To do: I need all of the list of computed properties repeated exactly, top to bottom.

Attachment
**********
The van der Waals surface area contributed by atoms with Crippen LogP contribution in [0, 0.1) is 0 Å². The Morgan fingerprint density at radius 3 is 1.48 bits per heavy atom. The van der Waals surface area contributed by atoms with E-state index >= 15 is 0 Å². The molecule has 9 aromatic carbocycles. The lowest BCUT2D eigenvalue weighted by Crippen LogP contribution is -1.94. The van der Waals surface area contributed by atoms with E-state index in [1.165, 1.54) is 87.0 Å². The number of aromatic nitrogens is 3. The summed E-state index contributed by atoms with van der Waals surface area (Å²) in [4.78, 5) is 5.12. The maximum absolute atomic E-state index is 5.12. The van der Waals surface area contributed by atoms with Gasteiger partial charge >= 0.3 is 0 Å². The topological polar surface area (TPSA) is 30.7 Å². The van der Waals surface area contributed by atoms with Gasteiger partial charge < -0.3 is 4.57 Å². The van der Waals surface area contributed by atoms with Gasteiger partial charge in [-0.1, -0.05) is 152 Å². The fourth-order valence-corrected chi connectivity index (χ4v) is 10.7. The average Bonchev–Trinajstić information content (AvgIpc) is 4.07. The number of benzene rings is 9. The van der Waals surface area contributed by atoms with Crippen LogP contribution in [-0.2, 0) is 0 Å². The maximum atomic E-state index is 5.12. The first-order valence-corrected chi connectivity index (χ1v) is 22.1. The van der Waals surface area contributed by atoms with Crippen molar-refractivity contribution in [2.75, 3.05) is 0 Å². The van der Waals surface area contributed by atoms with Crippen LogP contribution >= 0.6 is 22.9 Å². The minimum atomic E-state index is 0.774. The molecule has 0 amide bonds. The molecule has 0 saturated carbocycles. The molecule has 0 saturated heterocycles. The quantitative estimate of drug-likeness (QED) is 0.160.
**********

The van der Waals surface area contributed by atoms with Crippen LogP contribution in [0, 0.1) is 0 Å². The Morgan fingerprint density at radius 3 is 1.48 bits per heavy atom. The van der Waals surface area contributed by atoms with E-state index >= 15 is 0 Å². The molecule has 9 aromatic carbocycles. The lowest BCUT2D eigenvalue weighted by Crippen LogP contribution is -1.94. The van der Waals surface area contributed by atoms with E-state index in [1.165, 1.54) is 87.0 Å². The number of aromatic nitrogens is 3. The summed E-state index contributed by atoms with van der Waals surface area (Å²) in [4.78, 5) is 5.12. The maximum absolute atomic E-state index is 5.12. The van der Waals surface area contributed by atoms with Gasteiger partial charge >= 0.3 is 0 Å². The topological polar surface area (TPSA) is 30.7 Å². The van der Waals surface area contributed by atoms with Gasteiger partial charge < -0.3 is 4.57 Å². The van der Waals surface area contributed by atoms with Gasteiger partial charge in [-0.1, -0.05) is 152 Å². The fourth-order valence-corrected chi connectivity index (χ4v) is 10.7. The average Bonchev–Trinajstić information content (AvgIpc) is 4.07. The number of benzene rings is 9. The van der Waals surface area contributed by atoms with Crippen LogP contribution in [-0.2, 0) is 0 Å². The maximum atomic E-state index is 5.12. The first-order valence-corrected chi connectivity index (χ1v) is 22.1. The van der Waals surface area contributed by atoms with Crippen molar-refractivity contribution in [2.75, 3.05) is 0 Å². The van der Waals surface area contributed by atoms with Crippen LogP contribution >= 0.6 is 22.9 Å². The minimum atomic E-state index is 0.774. The molecule has 0 amide bonds. The molecule has 0 saturated carbocycles. The molecule has 0 saturated heterocycles. The quantitative estimate of drug-likeness (QED) is 0.160.